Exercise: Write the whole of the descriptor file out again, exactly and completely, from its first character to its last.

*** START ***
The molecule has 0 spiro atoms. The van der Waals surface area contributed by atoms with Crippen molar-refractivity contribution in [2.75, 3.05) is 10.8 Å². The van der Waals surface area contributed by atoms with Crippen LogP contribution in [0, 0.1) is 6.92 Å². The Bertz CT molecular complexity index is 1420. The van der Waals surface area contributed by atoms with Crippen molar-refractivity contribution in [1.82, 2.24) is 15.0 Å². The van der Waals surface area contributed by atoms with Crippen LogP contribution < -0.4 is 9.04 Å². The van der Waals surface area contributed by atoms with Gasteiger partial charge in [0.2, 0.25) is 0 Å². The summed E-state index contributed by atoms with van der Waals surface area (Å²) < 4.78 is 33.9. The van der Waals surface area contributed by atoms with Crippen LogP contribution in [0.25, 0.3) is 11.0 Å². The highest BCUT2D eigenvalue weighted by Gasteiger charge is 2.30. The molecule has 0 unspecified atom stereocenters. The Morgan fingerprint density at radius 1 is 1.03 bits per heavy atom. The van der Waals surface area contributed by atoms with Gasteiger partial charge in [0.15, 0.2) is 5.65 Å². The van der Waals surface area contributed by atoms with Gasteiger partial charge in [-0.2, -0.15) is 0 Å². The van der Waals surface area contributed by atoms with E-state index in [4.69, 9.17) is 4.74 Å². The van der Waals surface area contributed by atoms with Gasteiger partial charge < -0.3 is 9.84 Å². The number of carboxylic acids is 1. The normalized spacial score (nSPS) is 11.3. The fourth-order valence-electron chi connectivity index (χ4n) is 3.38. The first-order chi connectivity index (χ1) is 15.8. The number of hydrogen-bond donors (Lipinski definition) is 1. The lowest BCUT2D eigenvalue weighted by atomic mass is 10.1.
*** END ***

The molecule has 0 spiro atoms. The van der Waals surface area contributed by atoms with Crippen molar-refractivity contribution in [2.75, 3.05) is 10.8 Å². The van der Waals surface area contributed by atoms with Crippen LogP contribution in [0, 0.1) is 6.92 Å². The Bertz CT molecular complexity index is 1420. The van der Waals surface area contributed by atoms with Crippen molar-refractivity contribution in [1.82, 2.24) is 15.0 Å². The van der Waals surface area contributed by atoms with Crippen LogP contribution < -0.4 is 9.04 Å². The van der Waals surface area contributed by atoms with Gasteiger partial charge in [0.2, 0.25) is 0 Å². The summed E-state index contributed by atoms with van der Waals surface area (Å²) < 4.78 is 33.9. The van der Waals surface area contributed by atoms with Crippen LogP contribution in [0.25, 0.3) is 11.0 Å². The highest BCUT2D eigenvalue weighted by Gasteiger charge is 2.30. The molecule has 0 unspecified atom stereocenters. The Morgan fingerprint density at radius 1 is 1.03 bits per heavy atom. The van der Waals surface area contributed by atoms with Gasteiger partial charge in [0.15, 0.2) is 5.65 Å². The van der Waals surface area contributed by atoms with Gasteiger partial charge in [-0.2, -0.15) is 0 Å². The van der Waals surface area contributed by atoms with E-state index in [4.69, 9.17) is 4.74 Å². The van der Waals surface area contributed by atoms with Gasteiger partial charge < -0.3 is 9.84 Å². The number of carboxylic acids is 1. The normalized spacial score (nSPS) is 11.3. The fourth-order valence-electron chi connectivity index (χ4n) is 3.38. The first-order chi connectivity index (χ1) is 15.8. The number of hydrogen-bond donors (Lipinski definition) is 1. The lowest BCUT2D eigenvalue weighted by atomic mass is 10.1.